“It is an undeniable fact that humans by nature are greedy. We just need to control/direct our greed in the right and wisest way possible.”
Now, this was something I tweeted a few days ago or so after doing a little more research on my “A Brief History Lesson” post as well as musing on our ever-so-quick decline into the crapper from our “Debt-Ceiling Crisis.” All tangents aside, though, what exactly is greed? Dictionary.com defines it as:
“Excessive or rapacious desire, especially for wealth or possessions.”
I won’t delve too deep into what each word means, but it is clear that each one can be interpreted in a wide variety of ways depending upon your perspective, specifically “wealth,” and “possessions.” Up until a few years ago, I had always believed almost to my core that greed is a bad thing. If we take a look at history, we can see how humans have caused immeasurable amounts of suffering towards one another based upon our selfish desires on both a micro and macro level. From differences in political and religious ideals to economic and resource-based motives, it is very clear how an over-ravenous desire to fulfill selfish cravings is detrimental to the human civilization. What’s even worse is that greed is typically compounded and enforced by emotions such as fear, paranoia, pessimism, and ideas such as racism. With all this information readily available both in books and the internet this day and age, it doesn’t take much to put two and two together to realize that our lust for power and greed for economic dominance and self-gratification are all causing so-called “interventions,” occupations, and wars around the world.
My high school mentor, a US history and economics teacher (who instead of focusing on dates and people in history, placed a greater emphasis on analyzing history itself, specifically the “how” and “why” factors), also shared the same ideas we had in that greed is a bad thing. One day, however, as he was well noted for, he offered a different perspective on greed with Gordon Gekko’s “Greed is Good” speech from the movie Wall Street: Money Never Sleeps.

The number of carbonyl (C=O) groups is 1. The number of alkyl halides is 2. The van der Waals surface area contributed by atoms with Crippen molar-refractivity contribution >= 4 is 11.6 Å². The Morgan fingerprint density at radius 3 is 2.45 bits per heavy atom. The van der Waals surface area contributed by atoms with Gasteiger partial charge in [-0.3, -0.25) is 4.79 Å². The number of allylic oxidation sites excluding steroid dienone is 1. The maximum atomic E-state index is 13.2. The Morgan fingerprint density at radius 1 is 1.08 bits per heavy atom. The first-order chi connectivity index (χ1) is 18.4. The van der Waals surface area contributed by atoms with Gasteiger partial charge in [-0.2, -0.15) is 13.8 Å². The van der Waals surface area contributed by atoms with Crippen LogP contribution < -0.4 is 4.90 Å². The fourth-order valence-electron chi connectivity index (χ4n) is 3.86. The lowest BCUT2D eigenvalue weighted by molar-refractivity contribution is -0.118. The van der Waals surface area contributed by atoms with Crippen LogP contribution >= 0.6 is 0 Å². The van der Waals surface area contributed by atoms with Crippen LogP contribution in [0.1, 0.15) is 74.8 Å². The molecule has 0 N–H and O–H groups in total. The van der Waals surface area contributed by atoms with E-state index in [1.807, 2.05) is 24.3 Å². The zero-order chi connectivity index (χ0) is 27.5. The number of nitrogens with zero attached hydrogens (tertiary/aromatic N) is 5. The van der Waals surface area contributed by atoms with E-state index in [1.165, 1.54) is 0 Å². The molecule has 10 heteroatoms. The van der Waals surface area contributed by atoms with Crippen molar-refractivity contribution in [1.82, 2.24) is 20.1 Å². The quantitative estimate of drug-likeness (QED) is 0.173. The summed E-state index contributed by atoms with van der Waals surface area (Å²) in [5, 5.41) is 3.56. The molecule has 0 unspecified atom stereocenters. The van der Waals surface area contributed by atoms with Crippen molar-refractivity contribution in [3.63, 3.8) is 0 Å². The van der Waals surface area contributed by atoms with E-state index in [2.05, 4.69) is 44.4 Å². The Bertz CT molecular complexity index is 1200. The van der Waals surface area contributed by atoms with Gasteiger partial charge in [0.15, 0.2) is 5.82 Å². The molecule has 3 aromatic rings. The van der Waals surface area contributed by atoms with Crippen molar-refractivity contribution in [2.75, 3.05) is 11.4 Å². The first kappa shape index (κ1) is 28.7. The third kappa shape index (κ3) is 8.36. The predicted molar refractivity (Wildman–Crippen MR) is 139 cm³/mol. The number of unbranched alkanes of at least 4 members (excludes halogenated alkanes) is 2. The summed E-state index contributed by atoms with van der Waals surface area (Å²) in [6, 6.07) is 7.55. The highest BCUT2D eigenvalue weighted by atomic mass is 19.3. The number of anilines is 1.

“Greed for life, for money, for love, knowledge, has marked the upward surge of mankind…”
So when Gekko articulated how greed is actually good and has benefited mankind, to a certain extent his words have truth. Think about it: without greed, we wouldn’t have had any desire to further advance as individuals or as a whole. Without greed, we wouldn’t have invested time and resources into searching for ways to make processes and tasks in life quicker, more efficient, and more consistent. In a sense, greed is a driving force for innovation, and innovation is something that we always need, because as time progresses and brings about change, it is important to not only adapt to these progressions and changes, but also to, if possible, stay ahead of the game, so to say.
In this day and age, however, it is vital that we do not lose sight of the causes and effects/consequences of greed, and exercise proper discretion and control when embarking upon our ambitions to fulfill these desires. Gekko’s speech surprisingly also widened my range of perspectives of some of the principles I possess in life. I have found it quite valuable to always keep an open mind and to at least be able to take into consideration other perspectives as it only benefits knowledge and further/extended understanding. It would be fairly ignorant otherwise to not hear the other side of a story.